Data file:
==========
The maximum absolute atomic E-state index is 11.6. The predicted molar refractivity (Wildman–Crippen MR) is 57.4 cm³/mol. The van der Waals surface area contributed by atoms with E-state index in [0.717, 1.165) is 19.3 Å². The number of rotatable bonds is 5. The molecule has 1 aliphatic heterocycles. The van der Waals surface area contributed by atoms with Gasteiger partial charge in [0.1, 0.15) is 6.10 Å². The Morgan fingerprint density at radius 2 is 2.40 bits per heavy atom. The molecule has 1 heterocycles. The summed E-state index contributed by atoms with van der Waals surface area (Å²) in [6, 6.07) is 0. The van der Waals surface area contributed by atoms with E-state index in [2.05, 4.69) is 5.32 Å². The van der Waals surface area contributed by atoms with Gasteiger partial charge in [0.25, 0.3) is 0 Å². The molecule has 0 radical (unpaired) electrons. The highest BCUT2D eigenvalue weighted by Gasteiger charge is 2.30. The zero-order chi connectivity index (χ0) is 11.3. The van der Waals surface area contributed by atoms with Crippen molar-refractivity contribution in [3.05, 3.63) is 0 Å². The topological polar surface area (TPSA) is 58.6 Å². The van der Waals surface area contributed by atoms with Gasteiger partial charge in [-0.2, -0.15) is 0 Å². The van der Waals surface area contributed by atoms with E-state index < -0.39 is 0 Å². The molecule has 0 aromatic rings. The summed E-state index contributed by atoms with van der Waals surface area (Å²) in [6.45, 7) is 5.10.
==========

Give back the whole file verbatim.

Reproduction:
The maximum absolute atomic E-state index is 11.6. The predicted molar refractivity (Wildman–Crippen MR) is 57.4 cm³/mol. The van der Waals surface area contributed by atoms with E-state index in [0.717, 1.165) is 19.3 Å². The number of rotatable bonds is 5. The molecule has 1 aliphatic heterocycles. The van der Waals surface area contributed by atoms with Gasteiger partial charge in [0.1, 0.15) is 6.10 Å². The Morgan fingerprint density at radius 2 is 2.40 bits per heavy atom. The molecule has 1 heterocycles. The summed E-state index contributed by atoms with van der Waals surface area (Å²) in [6, 6.07) is 0. The van der Waals surface area contributed by atoms with E-state index in [2.05, 4.69) is 5.32 Å². The van der Waals surface area contributed by atoms with Gasteiger partial charge in [0.25, 0.3) is 0 Å². The molecule has 0 radical (unpaired) electrons. The highest BCUT2D eigenvalue weighted by Gasteiger charge is 2.30. The zero-order chi connectivity index (χ0) is 11.3. The van der Waals surface area contributed by atoms with Crippen molar-refractivity contribution in [3.05, 3.63) is 0 Å². The topological polar surface area (TPSA) is 58.6 Å². The van der Waals surface area contributed by atoms with Gasteiger partial charge in [-0.2, -0.15) is 0 Å². The van der Waals surface area contributed by atoms with E-state index < -0.39 is 0 Å². The molecule has 0 aromatic rings. The summed E-state index contributed by atoms with van der Waals surface area (Å²) in [6.45, 7) is 5.10.